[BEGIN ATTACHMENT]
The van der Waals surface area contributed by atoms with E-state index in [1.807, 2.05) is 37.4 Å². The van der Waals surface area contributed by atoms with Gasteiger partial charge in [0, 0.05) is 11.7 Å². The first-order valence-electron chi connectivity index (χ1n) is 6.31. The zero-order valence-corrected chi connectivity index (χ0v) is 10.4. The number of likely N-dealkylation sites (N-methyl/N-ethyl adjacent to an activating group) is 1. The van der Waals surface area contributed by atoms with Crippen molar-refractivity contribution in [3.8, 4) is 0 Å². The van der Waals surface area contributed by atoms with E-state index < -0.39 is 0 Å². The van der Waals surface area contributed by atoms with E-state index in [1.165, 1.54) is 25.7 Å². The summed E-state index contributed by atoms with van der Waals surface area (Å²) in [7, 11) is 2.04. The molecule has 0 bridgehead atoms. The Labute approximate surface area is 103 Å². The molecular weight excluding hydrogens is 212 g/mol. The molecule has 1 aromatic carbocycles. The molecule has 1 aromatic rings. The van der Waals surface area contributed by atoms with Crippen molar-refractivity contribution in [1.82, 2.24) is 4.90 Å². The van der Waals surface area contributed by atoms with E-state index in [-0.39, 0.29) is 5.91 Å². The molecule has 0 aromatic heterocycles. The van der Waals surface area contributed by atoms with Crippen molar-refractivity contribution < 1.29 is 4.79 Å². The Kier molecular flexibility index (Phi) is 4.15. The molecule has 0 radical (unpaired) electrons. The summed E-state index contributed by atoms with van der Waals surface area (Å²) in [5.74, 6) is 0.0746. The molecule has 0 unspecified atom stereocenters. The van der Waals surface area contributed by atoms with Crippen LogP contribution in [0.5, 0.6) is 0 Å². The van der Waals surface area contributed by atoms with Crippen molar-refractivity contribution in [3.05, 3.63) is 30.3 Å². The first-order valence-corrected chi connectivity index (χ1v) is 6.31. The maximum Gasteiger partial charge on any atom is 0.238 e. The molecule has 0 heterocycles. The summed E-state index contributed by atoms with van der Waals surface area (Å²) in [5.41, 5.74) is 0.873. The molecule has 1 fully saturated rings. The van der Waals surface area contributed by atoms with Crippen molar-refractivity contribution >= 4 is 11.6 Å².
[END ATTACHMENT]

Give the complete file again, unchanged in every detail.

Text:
The van der Waals surface area contributed by atoms with E-state index in [1.807, 2.05) is 37.4 Å². The van der Waals surface area contributed by atoms with Gasteiger partial charge in [0, 0.05) is 11.7 Å². The first-order valence-electron chi connectivity index (χ1n) is 6.31. The zero-order valence-corrected chi connectivity index (χ0v) is 10.4. The number of likely N-dealkylation sites (N-methyl/N-ethyl adjacent to an activating group) is 1. The van der Waals surface area contributed by atoms with Crippen molar-refractivity contribution in [3.8, 4) is 0 Å². The van der Waals surface area contributed by atoms with E-state index < -0.39 is 0 Å². The van der Waals surface area contributed by atoms with E-state index in [1.165, 1.54) is 25.7 Å². The summed E-state index contributed by atoms with van der Waals surface area (Å²) in [7, 11) is 2.04. The molecule has 0 bridgehead atoms. The Labute approximate surface area is 103 Å². The molecular weight excluding hydrogens is 212 g/mol. The molecule has 1 aromatic carbocycles. The molecule has 1 aromatic rings. The van der Waals surface area contributed by atoms with Crippen molar-refractivity contribution in [1.82, 2.24) is 4.90 Å². The van der Waals surface area contributed by atoms with E-state index in [-0.39, 0.29) is 5.91 Å². The molecule has 0 aromatic heterocycles. The van der Waals surface area contributed by atoms with Crippen molar-refractivity contribution < 1.29 is 4.79 Å². The Kier molecular flexibility index (Phi) is 4.15. The molecule has 0 radical (unpaired) electrons. The summed E-state index contributed by atoms with van der Waals surface area (Å²) in [5.74, 6) is 0.0746. The molecule has 0 unspecified atom stereocenters. The van der Waals surface area contributed by atoms with Crippen LogP contribution in [0.5, 0.6) is 0 Å². The van der Waals surface area contributed by atoms with Crippen molar-refractivity contribution in [3.05, 3.63) is 30.3 Å². The first-order valence-corrected chi connectivity index (χ1v) is 6.31. The maximum Gasteiger partial charge on any atom is 0.238 e. The molecule has 0 heterocycles. The summed E-state index contributed by atoms with van der Waals surface area (Å²) in [5.41, 5.74) is 0.873. The molecule has 1 fully saturated rings. The van der Waals surface area contributed by atoms with Crippen molar-refractivity contribution >= 4 is 11.6 Å².